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Title: Addressable nanomechanical photonic metamaterials : towards optical properties on demand
Author: Cencillo Abad, Pablo Manuel
ISNI:       0000 0004 6497 2618
Awarding Body: University of Southampton
Current Institution: University of Southampton
Date of Award: 2017
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While metamaterials offer engineered static optical properties, future artificial media with dynamic random-access control over shape and position of meta-molecules will provide arbitrary control of light propagation. In this thesis I report: • The experimental realization of the first addressable nanomechanical photonic metasurfaces allowing selective actuation of individual metamaterial strips in a single spatial dimension. The devices are constructed from individually addressable plasmonic chevron nanowires with a 230 nm × 100 nm cross-section, which consist of gold and silicon nitride. The active structure of the metadevice consists of 15 nanowires each 18 μm long and is fabricated by a combination of electron beam lithography and ion beam milling. It is packaged as a microchip device where the nanowires can be individually actuated by control currents via differential thermal expansion. • The novel concept and numerical characterization of a realistic metadevice that dynamically controls the optical phase of reflected light with sub-wavelength pixelation in one dimension. Based on nanomembrane technology, it consists of individually moveable metallic nanowire actuators that control the phase of reflected light by modulating the optical path length. The metadevice can provide on-demand optical wavefront shaping functionalities of diffraction gratings, beam splitters, phasegradient metasurfaces, cylindrical mirrors and mirror arrays with variable focal distance and numerical aperture without unwanted diffraction. • The novel concept and numerical characterization of a spatial intensity modulator with sub-wavelength resolution in one dimension that combines recent advances in reconfigurable nanomembrane metamaterials and coherent all-optical control of metasurfaces. The metadevice uses nanomechanical actuation of metasurface absorber strips placed near a mirror in order to control their interaction with light from perfect absorption to negligible loss, promising a path towards dynamic beam diffraction, light focusing and holography without unwanted diffraction artefacts. • The experimental demonstration of a reflective light modulator, a dynamic Salisbury screen where modulation of light is achieved by moving a thin metamaterial absorber to control its interaction with the standing wave formed by the incident wave and its reflection on a mirror. Electrostatic actuation of the plasmonic metamaterial absorber’s position leads to a dynamic change of the Salisbury screen’s spectral response and 50% modulation of the reflected light intensity in the near-infrared part of the spectrum. The demonstrated approach can also be used with other metasurfaces to control the changes they impose on the polarization, intensity, phase, spectrum and directional distribution of reflected light. In summary, dynamic control over optical properties both in time and space through addressable metamaterials enables focusing, diffraction and redirection of light on demand without unwanted diffracted beams present in commercial spatial light modulators. This work paves the way towards optical properties on demand.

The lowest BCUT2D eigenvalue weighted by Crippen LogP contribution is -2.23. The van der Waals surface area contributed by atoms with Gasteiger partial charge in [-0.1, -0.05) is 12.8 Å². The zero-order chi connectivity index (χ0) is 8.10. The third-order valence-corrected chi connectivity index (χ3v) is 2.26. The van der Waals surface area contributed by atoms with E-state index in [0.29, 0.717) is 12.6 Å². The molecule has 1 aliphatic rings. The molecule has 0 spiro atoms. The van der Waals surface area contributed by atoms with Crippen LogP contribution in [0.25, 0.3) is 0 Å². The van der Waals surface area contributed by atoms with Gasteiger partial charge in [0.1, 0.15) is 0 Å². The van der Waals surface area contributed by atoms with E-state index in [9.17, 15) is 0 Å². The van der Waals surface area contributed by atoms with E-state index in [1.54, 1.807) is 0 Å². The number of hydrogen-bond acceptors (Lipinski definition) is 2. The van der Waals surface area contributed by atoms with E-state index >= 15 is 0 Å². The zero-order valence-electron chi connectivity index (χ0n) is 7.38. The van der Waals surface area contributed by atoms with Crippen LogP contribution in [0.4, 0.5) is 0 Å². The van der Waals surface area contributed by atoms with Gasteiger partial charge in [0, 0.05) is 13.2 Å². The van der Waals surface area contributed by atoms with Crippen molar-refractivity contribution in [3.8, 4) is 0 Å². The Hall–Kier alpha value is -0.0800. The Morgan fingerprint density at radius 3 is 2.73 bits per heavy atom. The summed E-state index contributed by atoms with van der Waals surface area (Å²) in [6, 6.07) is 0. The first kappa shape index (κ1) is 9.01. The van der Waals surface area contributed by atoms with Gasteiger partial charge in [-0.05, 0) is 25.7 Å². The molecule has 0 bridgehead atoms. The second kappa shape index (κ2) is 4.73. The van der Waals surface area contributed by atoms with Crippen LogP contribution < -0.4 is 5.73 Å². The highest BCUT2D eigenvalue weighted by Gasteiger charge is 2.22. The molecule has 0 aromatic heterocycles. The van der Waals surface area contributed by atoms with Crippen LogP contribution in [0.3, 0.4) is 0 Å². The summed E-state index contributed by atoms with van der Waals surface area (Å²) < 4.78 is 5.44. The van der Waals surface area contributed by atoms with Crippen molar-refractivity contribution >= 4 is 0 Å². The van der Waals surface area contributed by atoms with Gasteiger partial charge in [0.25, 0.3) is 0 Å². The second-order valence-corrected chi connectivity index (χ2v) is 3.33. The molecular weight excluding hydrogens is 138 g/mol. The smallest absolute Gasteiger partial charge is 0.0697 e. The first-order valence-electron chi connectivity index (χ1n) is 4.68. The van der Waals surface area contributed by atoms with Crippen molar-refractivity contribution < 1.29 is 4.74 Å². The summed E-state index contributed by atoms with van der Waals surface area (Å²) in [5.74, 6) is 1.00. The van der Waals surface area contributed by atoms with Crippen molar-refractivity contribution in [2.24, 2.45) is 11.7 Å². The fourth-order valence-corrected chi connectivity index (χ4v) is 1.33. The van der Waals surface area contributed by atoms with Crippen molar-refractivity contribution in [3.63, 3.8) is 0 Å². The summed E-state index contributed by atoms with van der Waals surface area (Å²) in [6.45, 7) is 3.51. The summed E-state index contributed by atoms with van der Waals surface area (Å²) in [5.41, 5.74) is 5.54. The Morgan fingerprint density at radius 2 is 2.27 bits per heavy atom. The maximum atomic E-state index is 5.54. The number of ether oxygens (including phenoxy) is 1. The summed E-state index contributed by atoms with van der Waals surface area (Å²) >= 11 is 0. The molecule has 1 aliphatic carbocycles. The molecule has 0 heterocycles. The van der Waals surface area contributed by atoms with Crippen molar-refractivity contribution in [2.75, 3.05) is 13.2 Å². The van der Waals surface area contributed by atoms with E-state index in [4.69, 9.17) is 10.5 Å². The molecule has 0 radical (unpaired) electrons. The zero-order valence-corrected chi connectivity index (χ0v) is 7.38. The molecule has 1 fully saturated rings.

Supervisor: Zheludev, Nikolai Sponsor: Not available
Qualification Name: Thesis (Ph.D.) Qualification Level: Doctoral
EThOS ID:  DOI: Not available